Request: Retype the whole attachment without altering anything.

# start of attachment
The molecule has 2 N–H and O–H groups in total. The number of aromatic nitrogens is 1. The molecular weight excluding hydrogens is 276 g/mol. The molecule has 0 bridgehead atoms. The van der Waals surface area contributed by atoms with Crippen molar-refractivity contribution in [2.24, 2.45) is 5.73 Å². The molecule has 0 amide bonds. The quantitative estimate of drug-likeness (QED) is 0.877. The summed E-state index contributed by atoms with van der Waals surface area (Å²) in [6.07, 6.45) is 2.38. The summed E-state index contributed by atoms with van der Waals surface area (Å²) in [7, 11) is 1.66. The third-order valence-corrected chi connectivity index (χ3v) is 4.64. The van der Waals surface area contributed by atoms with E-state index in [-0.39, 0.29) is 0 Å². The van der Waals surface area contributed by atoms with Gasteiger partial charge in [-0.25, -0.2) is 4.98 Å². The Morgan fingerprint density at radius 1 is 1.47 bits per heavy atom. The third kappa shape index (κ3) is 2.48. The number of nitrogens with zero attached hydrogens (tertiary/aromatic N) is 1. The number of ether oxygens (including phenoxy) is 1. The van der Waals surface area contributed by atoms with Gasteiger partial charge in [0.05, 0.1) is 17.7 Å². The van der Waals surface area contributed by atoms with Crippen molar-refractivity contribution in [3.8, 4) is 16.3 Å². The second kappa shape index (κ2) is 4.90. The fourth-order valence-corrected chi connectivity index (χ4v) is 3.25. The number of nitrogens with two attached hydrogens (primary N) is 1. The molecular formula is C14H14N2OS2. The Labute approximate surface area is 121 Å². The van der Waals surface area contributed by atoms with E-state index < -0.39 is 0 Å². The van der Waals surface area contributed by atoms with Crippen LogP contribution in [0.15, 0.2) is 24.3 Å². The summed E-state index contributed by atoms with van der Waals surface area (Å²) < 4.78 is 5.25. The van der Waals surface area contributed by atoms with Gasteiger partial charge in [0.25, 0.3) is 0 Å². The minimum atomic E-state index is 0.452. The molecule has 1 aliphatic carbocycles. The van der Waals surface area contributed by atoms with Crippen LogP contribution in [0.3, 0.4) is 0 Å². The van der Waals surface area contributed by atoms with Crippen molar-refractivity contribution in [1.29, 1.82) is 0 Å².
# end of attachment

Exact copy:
The molecule has 2 N–H and O–H groups in total. The number of aromatic nitrogens is 1. The molecular weight excluding hydrogens is 276 g/mol. The molecule has 0 bridgehead atoms. The van der Waals surface area contributed by atoms with Crippen molar-refractivity contribution in [2.24, 2.45) is 5.73 Å². The molecule has 0 amide bonds. The quantitative estimate of drug-likeness (QED) is 0.877. The summed E-state index contributed by atoms with van der Waals surface area (Å²) in [6.07, 6.45) is 2.38. The summed E-state index contributed by atoms with van der Waals surface area (Å²) in [7, 11) is 1.66. The third-order valence-corrected chi connectivity index (χ3v) is 4.64. The van der Waals surface area contributed by atoms with E-state index in [-0.39, 0.29) is 0 Å². The van der Waals surface area contributed by atoms with Gasteiger partial charge in [-0.25, -0.2) is 4.98 Å². The Morgan fingerprint density at radius 1 is 1.47 bits per heavy atom. The third kappa shape index (κ3) is 2.48. The number of nitrogens with zero attached hydrogens (tertiary/aromatic N) is 1. The number of ether oxygens (including phenoxy) is 1. The van der Waals surface area contributed by atoms with Gasteiger partial charge in [0.05, 0.1) is 17.7 Å². The van der Waals surface area contributed by atoms with Crippen molar-refractivity contribution in [3.8, 4) is 16.3 Å². The second kappa shape index (κ2) is 4.90. The fourth-order valence-corrected chi connectivity index (χ4v) is 3.25. The number of nitrogens with two attached hydrogens (primary N) is 1. The molecular formula is C14H14N2OS2. The Labute approximate surface area is 121 Å². The van der Waals surface area contributed by atoms with E-state index < -0.39 is 0 Å². The van der Waals surface area contributed by atoms with Crippen LogP contribution in [0.15, 0.2) is 24.3 Å². The summed E-state index contributed by atoms with van der Waals surface area (Å²) < 4.78 is 5.25. The van der Waals surface area contributed by atoms with Gasteiger partial charge in [0.25, 0.3) is 0 Å². The minimum atomic E-state index is 0.452. The molecule has 1 aliphatic carbocycles. The van der Waals surface area contributed by atoms with Crippen LogP contribution in [0.3, 0.4) is 0 Å². The van der Waals surface area contributed by atoms with Crippen molar-refractivity contribution in [1.29, 1.82) is 0 Å².